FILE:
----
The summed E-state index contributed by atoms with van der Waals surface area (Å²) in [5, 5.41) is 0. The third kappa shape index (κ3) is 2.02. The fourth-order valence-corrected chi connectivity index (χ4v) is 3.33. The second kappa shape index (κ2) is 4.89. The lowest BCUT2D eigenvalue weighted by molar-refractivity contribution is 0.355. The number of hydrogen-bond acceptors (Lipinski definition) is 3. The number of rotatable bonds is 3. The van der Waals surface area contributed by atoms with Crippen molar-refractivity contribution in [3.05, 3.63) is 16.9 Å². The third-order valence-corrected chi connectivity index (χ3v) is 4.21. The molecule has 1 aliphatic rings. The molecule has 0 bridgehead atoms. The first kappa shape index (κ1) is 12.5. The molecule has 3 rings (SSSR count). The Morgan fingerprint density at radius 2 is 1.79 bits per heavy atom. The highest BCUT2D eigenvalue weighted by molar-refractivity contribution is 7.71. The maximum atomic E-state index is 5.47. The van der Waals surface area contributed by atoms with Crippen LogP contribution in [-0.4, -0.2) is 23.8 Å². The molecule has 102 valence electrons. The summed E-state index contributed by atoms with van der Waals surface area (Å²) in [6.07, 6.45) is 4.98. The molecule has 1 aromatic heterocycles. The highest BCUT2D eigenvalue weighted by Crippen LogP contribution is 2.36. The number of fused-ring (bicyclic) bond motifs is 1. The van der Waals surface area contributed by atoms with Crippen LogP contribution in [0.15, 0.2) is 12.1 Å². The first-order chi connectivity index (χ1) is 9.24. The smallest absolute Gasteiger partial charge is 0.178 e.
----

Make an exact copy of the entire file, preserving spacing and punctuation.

The summed E-state index contributed by atoms with van der Waals surface area (Å²) in [5, 5.41) is 0. The third kappa shape index (κ3) is 2.02. The fourth-order valence-corrected chi connectivity index (χ4v) is 3.33. The second kappa shape index (κ2) is 4.89. The lowest BCUT2D eigenvalue weighted by molar-refractivity contribution is 0.355. The number of hydrogen-bond acceptors (Lipinski definition) is 3. The number of rotatable bonds is 3. The van der Waals surface area contributed by atoms with Crippen molar-refractivity contribution in [3.05, 3.63) is 16.9 Å². The third-order valence-corrected chi connectivity index (χ3v) is 4.21. The molecule has 1 aliphatic rings. The molecule has 0 bridgehead atoms. The first kappa shape index (κ1) is 12.5. The molecule has 3 rings (SSSR count). The Morgan fingerprint density at radius 2 is 1.79 bits per heavy atom. The highest BCUT2D eigenvalue weighted by molar-refractivity contribution is 7.71. The maximum atomic E-state index is 5.47. The van der Waals surface area contributed by atoms with Crippen LogP contribution in [-0.4, -0.2) is 23.8 Å². The molecule has 102 valence electrons. The summed E-state index contributed by atoms with van der Waals surface area (Å²) in [6.07, 6.45) is 4.98. The molecule has 1 aromatic heterocycles. The highest BCUT2D eigenvalue weighted by Crippen LogP contribution is 2.36. The number of fused-ring (bicyclic) bond motifs is 1. The van der Waals surface area contributed by atoms with Crippen LogP contribution in [0.15, 0.2) is 12.1 Å². The first-order chi connectivity index (χ1) is 9.24. The smallest absolute Gasteiger partial charge is 0.178 e.